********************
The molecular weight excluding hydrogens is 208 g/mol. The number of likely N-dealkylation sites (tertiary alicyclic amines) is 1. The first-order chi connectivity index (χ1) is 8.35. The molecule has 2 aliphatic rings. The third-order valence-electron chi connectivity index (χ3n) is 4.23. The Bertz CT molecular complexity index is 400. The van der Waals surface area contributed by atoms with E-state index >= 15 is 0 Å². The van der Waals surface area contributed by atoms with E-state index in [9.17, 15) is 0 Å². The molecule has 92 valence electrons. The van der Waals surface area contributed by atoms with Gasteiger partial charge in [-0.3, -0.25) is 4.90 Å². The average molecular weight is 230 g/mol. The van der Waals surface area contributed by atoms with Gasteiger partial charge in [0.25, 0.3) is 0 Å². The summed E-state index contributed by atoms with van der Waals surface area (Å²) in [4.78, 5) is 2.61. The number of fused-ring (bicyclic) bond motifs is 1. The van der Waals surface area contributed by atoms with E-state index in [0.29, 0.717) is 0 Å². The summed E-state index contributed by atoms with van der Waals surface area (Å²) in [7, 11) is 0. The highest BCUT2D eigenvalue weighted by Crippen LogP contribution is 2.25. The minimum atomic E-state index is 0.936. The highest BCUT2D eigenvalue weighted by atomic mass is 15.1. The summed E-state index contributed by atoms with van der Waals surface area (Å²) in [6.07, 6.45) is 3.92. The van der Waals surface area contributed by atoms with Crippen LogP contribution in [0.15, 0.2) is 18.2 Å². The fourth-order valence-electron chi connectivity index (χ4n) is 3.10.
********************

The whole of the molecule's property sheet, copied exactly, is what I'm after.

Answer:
The molecular weight excluding hydrogens is 208 g/mol. The number of likely N-dealkylation sites (tertiary alicyclic amines) is 1. The first-order chi connectivity index (χ1) is 8.35. The molecule has 2 aliphatic rings. The third-order valence-electron chi connectivity index (χ3n) is 4.23. The Bertz CT molecular complexity index is 400. The van der Waals surface area contributed by atoms with E-state index >= 15 is 0 Å². The van der Waals surface area contributed by atoms with E-state index in [9.17, 15) is 0 Å². The molecule has 92 valence electrons. The van der Waals surface area contributed by atoms with Gasteiger partial charge in [-0.3, -0.25) is 4.90 Å². The average molecular weight is 230 g/mol. The van der Waals surface area contributed by atoms with Gasteiger partial charge in [0.25, 0.3) is 0 Å². The summed E-state index contributed by atoms with van der Waals surface area (Å²) in [4.78, 5) is 2.61. The number of fused-ring (bicyclic) bond motifs is 1. The van der Waals surface area contributed by atoms with E-state index in [0.29, 0.717) is 0 Å². The summed E-state index contributed by atoms with van der Waals surface area (Å²) in [7, 11) is 0. The highest BCUT2D eigenvalue weighted by Crippen LogP contribution is 2.25. The minimum atomic E-state index is 0.936. The highest BCUT2D eigenvalue weighted by atomic mass is 15.1. The summed E-state index contributed by atoms with van der Waals surface area (Å²) in [6.07, 6.45) is 3.92. The van der Waals surface area contributed by atoms with Crippen LogP contribution in [0.15, 0.2) is 18.2 Å². The fourth-order valence-electron chi connectivity index (χ4n) is 3.10.